August 16, 2022

Next Generation Library Publishing project: Portable data, modular tools, and shared values

As a follow on to our Building Data Resilience through Collaborative Networks Symposium, we are publishing a blog series featuring each of our presenters. This is the third in that series. 

Back in 2017, Elsevier acquired the Berkeley Electronic Press (bepress), the journals and institutional repository platform of choice for a great many library publishers who sought to provide open access, values-driven publishing solutions for their academic communities. The acquisition of bepress meant that all these programs– focused on open research, open data, and open publications–were now providing those services on a platform owned by a commercial publisher who had become, for many, emblematic of a profit-driven scholarly communication system that no longer served the interests of the academic community. 

The Next Generation Library Publishing (NGLP) project seeks to ensure that this sort of thing won’t happen again – that the infrastructure supporting the publication of academic research will, itself, align with the library publishing community’s commitment to the open, equitable and sustainable distribution of knowledge. To that end, NGLP is focusing its Arcadia-funded work on three core pathways for establishing open, resilient and compelling publishing solutions for the library publishing community: Values, Modularity, and Interdependence.



Scholars and other scholarly communications stakeholders have critiqued the commercial publishing industry and called for change for decades, yet none of these manifestos or declarations of values and principles have provided mechanisms for actors in this space to concretely evaluate themselves against certain standards or improve their own practices in a measurable way.

NGLP has worked with a broad range of academic stakeholders to more concretely define their values and principles and associate them with measurable actions. The FOREST Framework makes visible the ongoing values-aligned policies and practices of all parties (publishers, tool developers, and service providers) who engage with the NGLP environment, incentivizing them to intentionally improve their alignment with these values over time. 

The FOREST Framework distills six core values and defines them in action-based and measurement-oriented terms:

Financial and organizational resilience
Responsible governance 
Equity, accessibility, anti-oppression
Sharing of knowledge

These values are a foundational piece of the future we are building toward with NGLP: we believe that data and the publications that derive from that data should be open and that the management of these research outputs should also be handled by organizations whose values are in alignment with the stakeholders they serve.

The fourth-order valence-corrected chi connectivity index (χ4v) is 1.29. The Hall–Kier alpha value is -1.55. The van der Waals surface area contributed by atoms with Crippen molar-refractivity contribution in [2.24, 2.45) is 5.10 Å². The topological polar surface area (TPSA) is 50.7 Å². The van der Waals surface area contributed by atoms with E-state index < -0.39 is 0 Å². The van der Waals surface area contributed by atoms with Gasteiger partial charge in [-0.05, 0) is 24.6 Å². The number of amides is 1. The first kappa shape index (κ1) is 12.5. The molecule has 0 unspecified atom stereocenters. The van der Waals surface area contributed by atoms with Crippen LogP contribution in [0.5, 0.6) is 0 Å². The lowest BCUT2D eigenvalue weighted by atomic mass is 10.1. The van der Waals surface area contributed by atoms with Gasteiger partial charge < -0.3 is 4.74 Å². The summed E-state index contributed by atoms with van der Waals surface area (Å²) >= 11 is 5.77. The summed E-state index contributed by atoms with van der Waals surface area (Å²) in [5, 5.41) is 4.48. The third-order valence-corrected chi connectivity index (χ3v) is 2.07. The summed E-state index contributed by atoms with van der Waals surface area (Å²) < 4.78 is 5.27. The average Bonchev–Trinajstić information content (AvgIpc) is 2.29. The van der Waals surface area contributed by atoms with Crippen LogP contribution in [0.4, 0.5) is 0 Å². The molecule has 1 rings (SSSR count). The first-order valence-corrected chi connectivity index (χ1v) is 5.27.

Modularity reduces reliance on any one software: it protects the ability to pivot to new solutions as the need arises. So, rather than building a completely new publishing and institutional repository stack for the NGLP project, we are working with widely adopted upstream systems for submission, curation, preservation, etc. and are focusing our development work on a flexible and powerful front end, the Web Delivery Platform (WDP), that has the capacity to unify display of content across these upstream systems.  

Our software project balances flexibility (we want the software to be content agnostic, work for different scales and contexts) with standardization (we want to facilitate interoperability, machine-readability, and data portability).

The WDP ingests content from multiple submission and curation systems–such as Janeway, OJS, and DSpace–into a unified discovery and display platform. Administrators can mix and match content into different collections, customize templates for different community pages, and support a single access point to a rich portfolio of content. The WDP meets a range of use cases, from a single library publisher unifying content from both a journal publishing platform and an institutional repository, to a consortial publisher aggregating content across multiple campuses or affiliated organizations.

The system works with the widely adopted metadata standards JATS and MODS for metadata, harvested via OAI-PMH; and JATS for full text. Data structures are not hard coded, but defined by JSON schemas, which provides flexibility, while also ensuring machine-readability, data integrity, and portability. 



Open source technologies are aligned with our values and are crucial components of the kind of modularity and flexibility we seek, but they can also be brittle. It’s important to find ways to leverage the important work that has already been done in this space, but also to solidify it by creating sustainable models for the future.